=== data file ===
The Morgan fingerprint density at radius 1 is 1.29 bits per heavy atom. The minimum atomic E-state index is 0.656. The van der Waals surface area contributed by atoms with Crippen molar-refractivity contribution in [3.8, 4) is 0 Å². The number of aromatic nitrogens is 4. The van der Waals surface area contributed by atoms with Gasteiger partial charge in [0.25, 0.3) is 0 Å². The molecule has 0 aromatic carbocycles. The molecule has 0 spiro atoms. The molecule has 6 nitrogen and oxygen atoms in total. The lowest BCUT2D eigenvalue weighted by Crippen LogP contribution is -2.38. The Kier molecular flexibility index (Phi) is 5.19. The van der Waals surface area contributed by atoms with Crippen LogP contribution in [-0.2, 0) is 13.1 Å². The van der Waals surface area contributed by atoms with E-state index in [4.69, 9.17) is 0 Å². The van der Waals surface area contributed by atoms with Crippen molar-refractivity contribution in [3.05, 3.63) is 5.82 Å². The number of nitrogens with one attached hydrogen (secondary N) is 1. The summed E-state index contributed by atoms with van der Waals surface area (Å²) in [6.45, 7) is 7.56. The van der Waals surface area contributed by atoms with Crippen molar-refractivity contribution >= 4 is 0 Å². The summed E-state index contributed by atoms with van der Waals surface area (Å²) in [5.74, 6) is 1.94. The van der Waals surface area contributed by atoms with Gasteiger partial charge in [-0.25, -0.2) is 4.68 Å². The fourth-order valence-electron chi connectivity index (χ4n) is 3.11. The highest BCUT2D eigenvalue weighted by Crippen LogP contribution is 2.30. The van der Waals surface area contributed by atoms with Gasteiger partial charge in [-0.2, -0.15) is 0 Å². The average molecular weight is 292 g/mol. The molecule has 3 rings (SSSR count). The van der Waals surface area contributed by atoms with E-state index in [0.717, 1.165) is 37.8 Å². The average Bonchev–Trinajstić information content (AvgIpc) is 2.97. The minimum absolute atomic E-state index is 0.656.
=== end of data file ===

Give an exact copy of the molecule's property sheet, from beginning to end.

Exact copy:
The Morgan fingerprint density at radius 1 is 1.29 bits per heavy atom. The minimum atomic E-state index is 0.656. The van der Waals surface area contributed by atoms with Crippen molar-refractivity contribution in [3.8, 4) is 0 Å². The number of aromatic nitrogens is 4. The van der Waals surface area contributed by atoms with Gasteiger partial charge in [0.25, 0.3) is 0 Å². The molecule has 0 aromatic carbocycles. The molecule has 0 spiro atoms. The molecule has 6 nitrogen and oxygen atoms in total. The lowest BCUT2D eigenvalue weighted by Crippen LogP contribution is -2.38. The Kier molecular flexibility index (Phi) is 5.19. The van der Waals surface area contributed by atoms with Crippen LogP contribution in [-0.2, 0) is 13.1 Å². The van der Waals surface area contributed by atoms with E-state index in [4.69, 9.17) is 0 Å². The van der Waals surface area contributed by atoms with Crippen molar-refractivity contribution in [3.05, 3.63) is 5.82 Å². The number of nitrogens with one attached hydrogen (secondary N) is 1. The summed E-state index contributed by atoms with van der Waals surface area (Å²) in [6.45, 7) is 7.56. The van der Waals surface area contributed by atoms with Crippen molar-refractivity contribution >= 4 is 0 Å². The summed E-state index contributed by atoms with van der Waals surface area (Å²) in [5.74, 6) is 1.94. The van der Waals surface area contributed by atoms with Gasteiger partial charge in [-0.25, -0.2) is 4.68 Å². The fourth-order valence-electron chi connectivity index (χ4n) is 3.11. The highest BCUT2D eigenvalue weighted by Crippen LogP contribution is 2.30. The van der Waals surface area contributed by atoms with Gasteiger partial charge in [-0.2, -0.15) is 0 Å². The average molecular weight is 292 g/mol. The molecule has 3 rings (SSSR count). The van der Waals surface area contributed by atoms with E-state index in [0.717, 1.165) is 37.8 Å². The average Bonchev–Trinajstić information content (AvgIpc) is 2.97. The minimum absolute atomic E-state index is 0.656.